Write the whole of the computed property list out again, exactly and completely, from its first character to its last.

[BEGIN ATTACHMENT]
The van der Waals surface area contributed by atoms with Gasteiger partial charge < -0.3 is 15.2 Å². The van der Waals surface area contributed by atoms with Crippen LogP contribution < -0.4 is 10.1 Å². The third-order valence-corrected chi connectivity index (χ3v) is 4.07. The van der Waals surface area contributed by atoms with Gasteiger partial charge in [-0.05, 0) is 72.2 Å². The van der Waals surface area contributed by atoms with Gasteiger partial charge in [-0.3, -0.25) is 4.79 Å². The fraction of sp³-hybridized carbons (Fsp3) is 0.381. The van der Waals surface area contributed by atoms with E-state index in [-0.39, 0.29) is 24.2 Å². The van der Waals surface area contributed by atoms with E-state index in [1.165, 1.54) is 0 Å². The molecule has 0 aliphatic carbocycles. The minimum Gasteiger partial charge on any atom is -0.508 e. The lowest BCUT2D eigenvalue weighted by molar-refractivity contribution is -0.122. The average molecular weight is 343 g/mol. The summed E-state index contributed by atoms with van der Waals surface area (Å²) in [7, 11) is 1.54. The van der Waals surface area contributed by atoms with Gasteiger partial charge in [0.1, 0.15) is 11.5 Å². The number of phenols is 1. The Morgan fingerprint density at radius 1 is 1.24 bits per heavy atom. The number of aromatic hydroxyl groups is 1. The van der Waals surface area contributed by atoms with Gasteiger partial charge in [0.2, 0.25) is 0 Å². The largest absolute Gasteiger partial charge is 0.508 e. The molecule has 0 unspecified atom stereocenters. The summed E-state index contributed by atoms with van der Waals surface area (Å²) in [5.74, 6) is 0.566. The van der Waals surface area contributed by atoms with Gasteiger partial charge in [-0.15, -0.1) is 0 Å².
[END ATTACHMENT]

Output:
The van der Waals surface area contributed by atoms with Gasteiger partial charge < -0.3 is 15.2 Å². The van der Waals surface area contributed by atoms with Crippen LogP contribution < -0.4 is 10.1 Å². The third-order valence-corrected chi connectivity index (χ3v) is 4.07. The van der Waals surface area contributed by atoms with Gasteiger partial charge in [-0.05, 0) is 72.2 Å². The van der Waals surface area contributed by atoms with Gasteiger partial charge in [-0.3, -0.25) is 4.79 Å². The fraction of sp³-hybridized carbons (Fsp3) is 0.381. The van der Waals surface area contributed by atoms with E-state index in [-0.39, 0.29) is 24.2 Å². The van der Waals surface area contributed by atoms with E-state index in [1.165, 1.54) is 0 Å². The molecule has 0 aliphatic carbocycles. The minimum Gasteiger partial charge on any atom is -0.508 e. The lowest BCUT2D eigenvalue weighted by molar-refractivity contribution is -0.122. The average molecular weight is 343 g/mol. The summed E-state index contributed by atoms with van der Waals surface area (Å²) in [7, 11) is 1.54. The van der Waals surface area contributed by atoms with Gasteiger partial charge in [0.1, 0.15) is 11.5 Å². The number of phenols is 1. The Morgan fingerprint density at radius 1 is 1.24 bits per heavy atom. The number of aromatic hydroxyl groups is 1. The van der Waals surface area contributed by atoms with Gasteiger partial charge in [0.2, 0.25) is 0 Å². The largest absolute Gasteiger partial charge is 0.508 e. The molecule has 0 unspecified atom stereocenters. The summed E-state index contributed by atoms with van der Waals surface area (Å²) in [5.74, 6) is 0.566. The van der Waals surface area contributed by atoms with Gasteiger partial charge in [-0.15, -0.1) is 0 Å².